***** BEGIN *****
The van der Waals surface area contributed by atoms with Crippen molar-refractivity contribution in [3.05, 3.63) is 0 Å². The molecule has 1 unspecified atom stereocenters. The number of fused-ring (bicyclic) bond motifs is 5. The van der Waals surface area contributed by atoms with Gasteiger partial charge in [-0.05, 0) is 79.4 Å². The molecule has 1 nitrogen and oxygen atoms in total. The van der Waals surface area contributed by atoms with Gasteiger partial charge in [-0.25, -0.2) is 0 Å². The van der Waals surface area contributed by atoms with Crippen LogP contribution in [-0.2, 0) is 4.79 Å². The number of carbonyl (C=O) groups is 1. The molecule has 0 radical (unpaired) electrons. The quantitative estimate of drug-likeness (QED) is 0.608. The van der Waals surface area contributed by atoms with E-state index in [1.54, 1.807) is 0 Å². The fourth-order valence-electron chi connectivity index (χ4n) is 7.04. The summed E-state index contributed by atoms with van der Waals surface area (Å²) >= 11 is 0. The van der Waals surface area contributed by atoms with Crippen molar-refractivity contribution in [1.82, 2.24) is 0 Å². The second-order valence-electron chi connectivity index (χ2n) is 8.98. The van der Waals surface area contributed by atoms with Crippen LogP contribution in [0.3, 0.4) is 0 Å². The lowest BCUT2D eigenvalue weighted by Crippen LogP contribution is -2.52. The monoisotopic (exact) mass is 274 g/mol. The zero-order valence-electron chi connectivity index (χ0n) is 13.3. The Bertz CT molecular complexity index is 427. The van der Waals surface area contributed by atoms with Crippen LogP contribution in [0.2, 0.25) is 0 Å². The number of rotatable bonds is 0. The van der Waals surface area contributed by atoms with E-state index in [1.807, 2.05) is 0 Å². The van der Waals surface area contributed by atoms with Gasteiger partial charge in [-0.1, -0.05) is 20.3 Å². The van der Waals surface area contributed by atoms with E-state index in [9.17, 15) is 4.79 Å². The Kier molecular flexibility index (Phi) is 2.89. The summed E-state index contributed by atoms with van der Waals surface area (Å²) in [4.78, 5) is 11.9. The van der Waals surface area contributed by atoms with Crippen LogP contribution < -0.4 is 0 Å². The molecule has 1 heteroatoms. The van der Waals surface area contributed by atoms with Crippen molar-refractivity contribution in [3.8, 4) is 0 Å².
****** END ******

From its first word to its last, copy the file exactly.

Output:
The van der Waals surface area contributed by atoms with Crippen molar-refractivity contribution in [3.05, 3.63) is 0 Å². The molecule has 1 unspecified atom stereocenters. The number of fused-ring (bicyclic) bond motifs is 5. The van der Waals surface area contributed by atoms with Gasteiger partial charge in [-0.05, 0) is 79.4 Å². The molecule has 1 nitrogen and oxygen atoms in total. The van der Waals surface area contributed by atoms with Gasteiger partial charge in [-0.25, -0.2) is 0 Å². The van der Waals surface area contributed by atoms with Crippen LogP contribution in [-0.2, 0) is 4.79 Å². The number of carbonyl (C=O) groups is 1. The molecule has 0 radical (unpaired) electrons. The quantitative estimate of drug-likeness (QED) is 0.608. The van der Waals surface area contributed by atoms with E-state index in [1.54, 1.807) is 0 Å². The fourth-order valence-electron chi connectivity index (χ4n) is 7.04. The summed E-state index contributed by atoms with van der Waals surface area (Å²) >= 11 is 0. The van der Waals surface area contributed by atoms with Crippen molar-refractivity contribution in [1.82, 2.24) is 0 Å². The second-order valence-electron chi connectivity index (χ2n) is 8.98. The van der Waals surface area contributed by atoms with Crippen LogP contribution in [0.3, 0.4) is 0 Å². The lowest BCUT2D eigenvalue weighted by Crippen LogP contribution is -2.52. The monoisotopic (exact) mass is 274 g/mol. The zero-order valence-electron chi connectivity index (χ0n) is 13.3. The Bertz CT molecular complexity index is 427. The van der Waals surface area contributed by atoms with Crippen LogP contribution in [0.2, 0.25) is 0 Å². The number of rotatable bonds is 0. The van der Waals surface area contributed by atoms with E-state index in [1.807, 2.05) is 0 Å². The van der Waals surface area contributed by atoms with Gasteiger partial charge in [-0.1, -0.05) is 20.3 Å². The van der Waals surface area contributed by atoms with E-state index in [9.17, 15) is 4.79 Å². The Kier molecular flexibility index (Phi) is 2.89. The summed E-state index contributed by atoms with van der Waals surface area (Å²) in [4.78, 5) is 11.9. The van der Waals surface area contributed by atoms with Crippen LogP contribution < -0.4 is 0 Å². The molecule has 1 heteroatoms. The van der Waals surface area contributed by atoms with Crippen molar-refractivity contribution in [3.8, 4) is 0 Å².